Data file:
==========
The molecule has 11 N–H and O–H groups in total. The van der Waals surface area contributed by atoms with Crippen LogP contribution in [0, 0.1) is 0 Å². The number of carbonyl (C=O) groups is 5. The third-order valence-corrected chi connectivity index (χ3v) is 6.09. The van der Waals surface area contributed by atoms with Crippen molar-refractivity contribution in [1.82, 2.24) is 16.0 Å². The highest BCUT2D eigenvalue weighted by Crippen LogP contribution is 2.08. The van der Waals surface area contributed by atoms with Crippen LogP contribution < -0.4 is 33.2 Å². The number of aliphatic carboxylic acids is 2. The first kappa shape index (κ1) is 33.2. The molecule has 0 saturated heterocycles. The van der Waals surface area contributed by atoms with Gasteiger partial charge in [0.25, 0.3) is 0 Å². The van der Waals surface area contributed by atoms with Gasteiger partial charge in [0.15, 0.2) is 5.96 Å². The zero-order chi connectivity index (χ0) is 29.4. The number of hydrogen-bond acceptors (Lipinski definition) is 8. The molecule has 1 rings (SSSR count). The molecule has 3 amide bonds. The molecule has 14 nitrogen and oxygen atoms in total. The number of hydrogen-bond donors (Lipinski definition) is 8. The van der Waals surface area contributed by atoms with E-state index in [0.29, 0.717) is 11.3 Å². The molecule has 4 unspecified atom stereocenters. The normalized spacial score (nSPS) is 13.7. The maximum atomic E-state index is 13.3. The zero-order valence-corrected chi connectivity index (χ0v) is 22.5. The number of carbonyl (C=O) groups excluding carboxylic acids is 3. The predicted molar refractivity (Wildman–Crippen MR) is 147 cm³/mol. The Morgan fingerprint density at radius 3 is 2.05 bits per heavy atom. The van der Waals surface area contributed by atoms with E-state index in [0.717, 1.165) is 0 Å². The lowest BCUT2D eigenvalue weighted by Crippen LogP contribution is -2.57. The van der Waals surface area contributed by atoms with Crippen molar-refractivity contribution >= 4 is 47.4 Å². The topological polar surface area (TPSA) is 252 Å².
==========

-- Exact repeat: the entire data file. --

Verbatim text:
The molecule has 11 N–H and O–H groups in total. The van der Waals surface area contributed by atoms with Crippen LogP contribution in [0, 0.1) is 0 Å². The number of carbonyl (C=O) groups is 5. The third-order valence-corrected chi connectivity index (χ3v) is 6.09. The van der Waals surface area contributed by atoms with Crippen molar-refractivity contribution in [1.82, 2.24) is 16.0 Å². The highest BCUT2D eigenvalue weighted by Crippen LogP contribution is 2.08. The van der Waals surface area contributed by atoms with Crippen LogP contribution < -0.4 is 33.2 Å². The number of aliphatic carboxylic acids is 2. The first kappa shape index (κ1) is 33.2. The molecule has 0 saturated heterocycles. The van der Waals surface area contributed by atoms with Gasteiger partial charge in [0.25, 0.3) is 0 Å². The van der Waals surface area contributed by atoms with Gasteiger partial charge in [0.15, 0.2) is 5.96 Å². The zero-order chi connectivity index (χ0) is 29.4. The number of hydrogen-bond acceptors (Lipinski definition) is 8. The molecule has 1 rings (SSSR count). The molecule has 3 amide bonds. The molecule has 14 nitrogen and oxygen atoms in total. The number of hydrogen-bond donors (Lipinski definition) is 8. The van der Waals surface area contributed by atoms with E-state index in [0.29, 0.717) is 11.3 Å². The molecule has 4 unspecified atom stereocenters. The normalized spacial score (nSPS) is 13.7. The maximum atomic E-state index is 13.3. The zero-order valence-corrected chi connectivity index (χ0v) is 22.5. The number of carbonyl (C=O) groups excluding carboxylic acids is 3. The predicted molar refractivity (Wildman–Crippen MR) is 147 cm³/mol. The Morgan fingerprint density at radius 3 is 2.05 bits per heavy atom. The van der Waals surface area contributed by atoms with E-state index in [0.717, 1.165) is 0 Å². The lowest BCUT2D eigenvalue weighted by Crippen LogP contribution is -2.57. The van der Waals surface area contributed by atoms with Crippen molar-refractivity contribution >= 4 is 47.4 Å². The topological polar surface area (TPSA) is 252 Å².